Guidelines for point-of-care testing: Improving patient outcomes

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93 Scopus citations


Whole-blood biosensors and point-of-care testing created a unique paradigm in medical diagnostics in the 1980s, when liver and heart transplant centers, as well as operating rooms and other critical care areas implemented whole- blood analysis to provide rapid test results in 2 to 5 minutes. Rising expectations, patient-focused hospitals, and managed care intensify the need for immediate decisions at the point of care. The guidelines promote consensus priorities, multidisciplinary teamwork, fiscal coordination, and collaborative practice during this phase of rapid change. Four primary principles and accompanying guideline objectives are optimization (patient outcomes, medical linkages, integrated diagnostic synthesis, therapeutic turnaround time, test clusters, and critical limits), hybridization (strategic modalities, economic effectiveness, and testing → monitoring), quality (quality improvement, clinical performance, risk reduction and academics and accreditation), and consistency (results communication and error minimization, and reference intervals and standardization). Whole- blood analysis and point-of-care testing help facilitate temporal optimization, optimize diagnostic-therapeutic processes, and improve patient outcomes in critical care.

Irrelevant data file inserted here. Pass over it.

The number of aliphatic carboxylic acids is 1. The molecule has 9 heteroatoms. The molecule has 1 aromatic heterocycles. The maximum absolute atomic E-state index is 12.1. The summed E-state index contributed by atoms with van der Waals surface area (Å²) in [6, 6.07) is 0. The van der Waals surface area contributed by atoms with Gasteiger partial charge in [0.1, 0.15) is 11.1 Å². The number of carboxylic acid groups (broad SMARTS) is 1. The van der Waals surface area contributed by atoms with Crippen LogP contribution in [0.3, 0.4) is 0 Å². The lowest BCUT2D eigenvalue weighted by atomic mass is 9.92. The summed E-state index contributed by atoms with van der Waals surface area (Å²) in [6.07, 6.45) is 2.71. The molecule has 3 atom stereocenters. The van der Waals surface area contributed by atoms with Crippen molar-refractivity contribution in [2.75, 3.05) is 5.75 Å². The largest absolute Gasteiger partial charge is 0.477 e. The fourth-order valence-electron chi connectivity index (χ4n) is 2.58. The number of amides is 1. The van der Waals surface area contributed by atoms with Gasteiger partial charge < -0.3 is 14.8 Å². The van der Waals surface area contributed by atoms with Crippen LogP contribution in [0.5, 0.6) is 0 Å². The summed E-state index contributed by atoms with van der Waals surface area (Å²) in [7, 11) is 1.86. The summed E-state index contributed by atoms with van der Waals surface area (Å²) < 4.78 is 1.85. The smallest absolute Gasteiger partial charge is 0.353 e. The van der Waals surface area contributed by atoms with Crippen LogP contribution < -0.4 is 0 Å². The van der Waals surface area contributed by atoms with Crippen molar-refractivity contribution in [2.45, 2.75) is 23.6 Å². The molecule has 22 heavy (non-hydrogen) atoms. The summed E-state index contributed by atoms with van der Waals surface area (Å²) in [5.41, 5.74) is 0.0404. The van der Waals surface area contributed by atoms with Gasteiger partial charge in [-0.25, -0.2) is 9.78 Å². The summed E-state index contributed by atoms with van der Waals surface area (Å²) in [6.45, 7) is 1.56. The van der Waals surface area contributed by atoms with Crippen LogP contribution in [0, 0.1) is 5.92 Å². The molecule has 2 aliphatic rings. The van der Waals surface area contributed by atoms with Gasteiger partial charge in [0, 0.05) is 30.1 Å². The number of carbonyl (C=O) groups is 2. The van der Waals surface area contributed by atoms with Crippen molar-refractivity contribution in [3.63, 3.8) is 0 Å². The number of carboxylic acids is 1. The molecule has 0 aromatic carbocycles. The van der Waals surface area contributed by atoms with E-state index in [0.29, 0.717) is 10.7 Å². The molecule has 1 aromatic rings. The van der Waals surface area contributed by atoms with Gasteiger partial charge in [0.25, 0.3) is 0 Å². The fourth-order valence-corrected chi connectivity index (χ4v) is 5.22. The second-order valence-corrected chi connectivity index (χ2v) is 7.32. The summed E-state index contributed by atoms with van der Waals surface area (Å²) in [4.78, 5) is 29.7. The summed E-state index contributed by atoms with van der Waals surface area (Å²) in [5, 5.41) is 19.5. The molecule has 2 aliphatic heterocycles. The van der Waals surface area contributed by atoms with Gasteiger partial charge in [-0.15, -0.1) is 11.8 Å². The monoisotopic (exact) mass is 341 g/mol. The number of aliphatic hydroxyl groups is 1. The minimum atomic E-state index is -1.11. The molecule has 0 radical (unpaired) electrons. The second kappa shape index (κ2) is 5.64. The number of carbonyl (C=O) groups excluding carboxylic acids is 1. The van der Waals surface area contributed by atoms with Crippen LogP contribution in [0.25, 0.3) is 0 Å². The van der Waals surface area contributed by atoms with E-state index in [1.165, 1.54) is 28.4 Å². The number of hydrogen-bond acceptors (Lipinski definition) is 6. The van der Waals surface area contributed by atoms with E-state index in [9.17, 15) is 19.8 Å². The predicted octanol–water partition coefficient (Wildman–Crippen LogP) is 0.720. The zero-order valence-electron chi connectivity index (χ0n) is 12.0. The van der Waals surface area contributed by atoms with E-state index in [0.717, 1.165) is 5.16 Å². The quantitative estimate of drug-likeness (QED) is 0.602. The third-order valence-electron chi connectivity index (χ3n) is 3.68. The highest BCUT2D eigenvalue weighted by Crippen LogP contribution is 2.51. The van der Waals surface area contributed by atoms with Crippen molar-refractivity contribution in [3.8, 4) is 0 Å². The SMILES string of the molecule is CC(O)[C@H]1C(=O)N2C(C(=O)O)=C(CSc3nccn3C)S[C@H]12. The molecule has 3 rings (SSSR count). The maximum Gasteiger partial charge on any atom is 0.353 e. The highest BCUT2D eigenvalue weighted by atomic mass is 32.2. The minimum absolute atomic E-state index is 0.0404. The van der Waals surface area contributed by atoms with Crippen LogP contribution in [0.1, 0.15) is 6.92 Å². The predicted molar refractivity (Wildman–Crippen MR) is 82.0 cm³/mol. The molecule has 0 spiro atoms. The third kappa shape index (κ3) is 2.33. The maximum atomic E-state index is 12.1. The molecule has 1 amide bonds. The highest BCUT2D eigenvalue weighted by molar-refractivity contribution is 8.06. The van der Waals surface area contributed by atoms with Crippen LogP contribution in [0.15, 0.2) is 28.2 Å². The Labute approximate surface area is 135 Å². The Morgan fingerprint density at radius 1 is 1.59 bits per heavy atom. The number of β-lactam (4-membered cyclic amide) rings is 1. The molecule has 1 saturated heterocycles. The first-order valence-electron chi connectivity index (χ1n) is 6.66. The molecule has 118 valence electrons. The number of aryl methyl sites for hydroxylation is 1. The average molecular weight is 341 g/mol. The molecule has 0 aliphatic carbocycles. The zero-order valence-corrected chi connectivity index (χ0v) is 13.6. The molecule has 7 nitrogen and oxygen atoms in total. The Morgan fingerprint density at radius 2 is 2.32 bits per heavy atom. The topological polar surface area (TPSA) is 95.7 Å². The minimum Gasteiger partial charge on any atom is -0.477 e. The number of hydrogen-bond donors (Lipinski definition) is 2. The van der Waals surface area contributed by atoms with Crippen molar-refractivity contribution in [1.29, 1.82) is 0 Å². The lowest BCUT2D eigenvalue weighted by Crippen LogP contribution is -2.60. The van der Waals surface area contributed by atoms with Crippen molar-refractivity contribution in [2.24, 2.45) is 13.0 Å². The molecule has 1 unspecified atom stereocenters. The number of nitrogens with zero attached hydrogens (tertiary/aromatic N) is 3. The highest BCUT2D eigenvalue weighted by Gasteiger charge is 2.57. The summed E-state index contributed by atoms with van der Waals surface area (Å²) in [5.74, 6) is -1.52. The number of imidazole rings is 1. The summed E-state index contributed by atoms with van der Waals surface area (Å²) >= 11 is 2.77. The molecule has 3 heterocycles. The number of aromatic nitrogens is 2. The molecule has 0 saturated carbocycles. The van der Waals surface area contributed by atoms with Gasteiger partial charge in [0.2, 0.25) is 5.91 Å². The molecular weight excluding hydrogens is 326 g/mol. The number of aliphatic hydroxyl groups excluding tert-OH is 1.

Original languageEnglish (US)
JournalAmerican Journal of Clinical Pathology
Issue number4 SUPPL. 1
StatePublished - 1995


  • Critical care profile
  • Critical limit
  • Hybrid laboratory
  • Medical efficacy
  • Patient monitoring
  • Pseudohyponatremia

ASJC Scopus subject areas

  • Pathology and Forensic Medicine


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